CIA director John Brennan said Wednesday that three bomb attacks which struck Saudi Arabia last week bore the “hallmark” of the Islamic State group.
No one has yet claimed responsibility for the attacks but observers quickly noted that the methods used resembled those of the extremist organization.
Seven people are believed to have been killed and two wounded in the Medina attacks, at a Shiite mosque in Qatif and in western Jeddah, the economic capital, not far from the US consulate.
“Those three attacks were, I think, the work of ISIL,” Brennan said at an event at a Washington think tank, using the US government’s preferred abbreviation for the Islamic State group.
“ISIL presents a very, very serious threat not just to Europe and the United States… but inside of Saudi Arabia,” he told an audience at the Brookings Institution.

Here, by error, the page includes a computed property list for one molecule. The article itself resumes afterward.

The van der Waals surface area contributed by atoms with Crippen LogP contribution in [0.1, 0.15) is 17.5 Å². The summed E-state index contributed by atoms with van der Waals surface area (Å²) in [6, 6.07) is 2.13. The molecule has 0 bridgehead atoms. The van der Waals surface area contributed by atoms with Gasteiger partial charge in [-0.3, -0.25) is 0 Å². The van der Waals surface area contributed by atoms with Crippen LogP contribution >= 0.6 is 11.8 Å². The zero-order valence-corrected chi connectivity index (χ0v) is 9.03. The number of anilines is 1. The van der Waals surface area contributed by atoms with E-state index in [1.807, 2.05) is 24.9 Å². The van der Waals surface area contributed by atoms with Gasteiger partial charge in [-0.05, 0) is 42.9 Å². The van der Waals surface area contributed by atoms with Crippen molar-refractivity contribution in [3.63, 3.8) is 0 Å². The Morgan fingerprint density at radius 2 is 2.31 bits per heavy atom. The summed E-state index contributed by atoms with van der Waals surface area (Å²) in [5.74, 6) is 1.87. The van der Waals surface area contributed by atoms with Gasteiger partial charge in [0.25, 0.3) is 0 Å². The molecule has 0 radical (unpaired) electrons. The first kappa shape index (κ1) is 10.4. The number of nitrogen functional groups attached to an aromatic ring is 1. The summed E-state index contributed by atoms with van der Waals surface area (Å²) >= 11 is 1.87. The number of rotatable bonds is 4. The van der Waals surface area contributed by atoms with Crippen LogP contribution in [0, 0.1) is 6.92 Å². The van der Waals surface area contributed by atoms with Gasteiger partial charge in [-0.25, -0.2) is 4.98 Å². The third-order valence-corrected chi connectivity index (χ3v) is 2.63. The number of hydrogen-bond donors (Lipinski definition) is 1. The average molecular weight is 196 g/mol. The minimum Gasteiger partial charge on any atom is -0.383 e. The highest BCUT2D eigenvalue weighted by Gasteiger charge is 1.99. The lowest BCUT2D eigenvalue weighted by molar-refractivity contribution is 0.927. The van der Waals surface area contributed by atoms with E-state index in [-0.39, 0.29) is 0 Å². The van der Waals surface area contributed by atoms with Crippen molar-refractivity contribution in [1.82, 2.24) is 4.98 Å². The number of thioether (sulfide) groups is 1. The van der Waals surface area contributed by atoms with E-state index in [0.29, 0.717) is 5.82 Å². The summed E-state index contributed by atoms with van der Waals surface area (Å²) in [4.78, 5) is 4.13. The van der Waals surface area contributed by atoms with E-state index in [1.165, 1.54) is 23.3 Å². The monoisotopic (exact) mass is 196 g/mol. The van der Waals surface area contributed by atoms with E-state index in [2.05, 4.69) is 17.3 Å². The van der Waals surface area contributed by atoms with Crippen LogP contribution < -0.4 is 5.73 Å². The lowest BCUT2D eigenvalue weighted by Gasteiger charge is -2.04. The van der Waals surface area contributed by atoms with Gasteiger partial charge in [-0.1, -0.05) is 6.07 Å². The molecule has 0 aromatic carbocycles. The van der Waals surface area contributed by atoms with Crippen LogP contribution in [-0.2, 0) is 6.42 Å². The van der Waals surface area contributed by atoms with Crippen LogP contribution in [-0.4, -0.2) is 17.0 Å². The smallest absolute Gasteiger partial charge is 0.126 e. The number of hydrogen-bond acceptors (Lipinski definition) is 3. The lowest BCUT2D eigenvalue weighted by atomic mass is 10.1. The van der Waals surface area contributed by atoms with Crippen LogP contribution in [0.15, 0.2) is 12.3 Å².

Several days after the attacks, the Saudi interior ministry announced the arrests of 19 suspects, including 12 Pakistanis.
Regional heavyweight Saudi Arabia is part of the US-led international coalition battling the IS group in Iraq and Syria.
Since March 2015, the country has also led a coalition fighting Shiite rebels in Yemen.
In the past year, Saudi authorities have stepped up the arrests of radical Islamists and in 2015 announced that they had dismantled an IS-linked group, detaining hundreds of suspects, mainly Saudis.
Saudi Arabia’s top cleric, Sheikh Abdulaziz al-Sheikh, has declared the IS group to be an “enemy of Islam.”